Nigerians and their Lack of Originality

“I HAD once written about the character of the average Nigerian. To be added to that, by way of update is what seems to me to be the Nigerian’s lack of originality. It is a controversial point, but there is no doubting the fact that the average Nigerian is greedy; functioning very close to the state of nature. Aristotle it was who had said that “a child learns by imitation”; there is something child-like about the Nigerian lack of originality. As a people, we like to imitate; we lack the capacity to write our own stories, even if as individuals we are among the most gifted human beings on planet Earth. Why are we the way we are? Forever short-changing ourselves. Reducing the national potential in the process. Subjecting the environment to a curious herd-mentality. I speak of majority tendency of course, there is still a minority that keeps the country going with its distinction, but the efforts of that majority are dangerously abbreviated by the omissions of the antithetical minority.

You only need to take a look at the organisation of the Nigerian business environment to confirm this. Start a line of business. Build it up. Make it successful. Before long, every Dick and Harry in town will rush into that line of business. Nigerians don’t know how to give credit to pioneers. “Who does she think she is? Is she the only one? I can do better.” But they are not interested in making anything better; they are attracted by what they perceive to be the profit end of the enterprise. Before long, they’d ruin the business, destroy standards, overpopulate it so much that profit will become impossible. It is natural for human beings to measure themselves against each other and to compete, but social competition in Nigeria is driven mostly not by the search for excellence, but greed and mischief!” Read the rest at the Guardian.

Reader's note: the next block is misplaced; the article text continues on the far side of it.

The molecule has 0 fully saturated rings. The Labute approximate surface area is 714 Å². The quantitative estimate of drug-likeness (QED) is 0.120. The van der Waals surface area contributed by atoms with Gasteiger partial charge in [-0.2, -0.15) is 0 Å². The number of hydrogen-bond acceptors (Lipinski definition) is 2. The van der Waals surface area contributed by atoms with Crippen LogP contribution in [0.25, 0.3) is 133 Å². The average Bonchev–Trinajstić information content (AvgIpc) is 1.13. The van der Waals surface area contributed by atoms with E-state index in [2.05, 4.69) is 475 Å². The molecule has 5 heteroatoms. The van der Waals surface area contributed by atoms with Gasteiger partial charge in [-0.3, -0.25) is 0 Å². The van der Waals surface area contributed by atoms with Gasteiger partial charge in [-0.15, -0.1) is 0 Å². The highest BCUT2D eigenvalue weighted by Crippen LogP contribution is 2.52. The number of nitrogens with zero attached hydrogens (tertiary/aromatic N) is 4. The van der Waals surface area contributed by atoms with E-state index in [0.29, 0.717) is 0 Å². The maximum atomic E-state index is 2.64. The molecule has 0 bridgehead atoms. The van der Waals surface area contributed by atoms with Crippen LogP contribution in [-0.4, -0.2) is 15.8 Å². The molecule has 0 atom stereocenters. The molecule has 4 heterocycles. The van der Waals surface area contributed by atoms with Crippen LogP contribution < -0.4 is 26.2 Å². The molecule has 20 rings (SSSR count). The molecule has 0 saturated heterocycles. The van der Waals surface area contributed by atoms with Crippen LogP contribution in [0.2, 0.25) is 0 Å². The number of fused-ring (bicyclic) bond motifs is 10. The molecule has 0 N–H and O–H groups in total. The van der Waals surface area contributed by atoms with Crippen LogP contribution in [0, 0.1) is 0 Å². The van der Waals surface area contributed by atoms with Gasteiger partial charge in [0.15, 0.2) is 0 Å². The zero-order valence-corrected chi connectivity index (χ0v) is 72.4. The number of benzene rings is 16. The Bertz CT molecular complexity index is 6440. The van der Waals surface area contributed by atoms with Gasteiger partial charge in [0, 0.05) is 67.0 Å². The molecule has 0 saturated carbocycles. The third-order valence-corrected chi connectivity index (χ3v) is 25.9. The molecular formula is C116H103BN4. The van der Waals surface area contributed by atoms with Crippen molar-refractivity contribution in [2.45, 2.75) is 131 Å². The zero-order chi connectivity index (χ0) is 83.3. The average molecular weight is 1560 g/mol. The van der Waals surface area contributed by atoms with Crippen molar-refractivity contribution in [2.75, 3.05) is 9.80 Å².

~by Reuben Abati

Ladybrille Magazine

Founded in 2007, Ladybrille® Magazine is a California based pioneer digital publication demystifying the image of Africans in the west through contemporary African fashion and celebrating the brilliant woman in business and leadership, with an emphasis on the African woman in the diaspora. Our coverage includes stories on capital, access to markets, expertise, hiring and retention, sales, marketing, and promotions.

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  1. Thanks for sharing this. Read the full Guardian article. Spot on. Keep up the good work.

    1. Thank you K16.

      The Ladybrille Team

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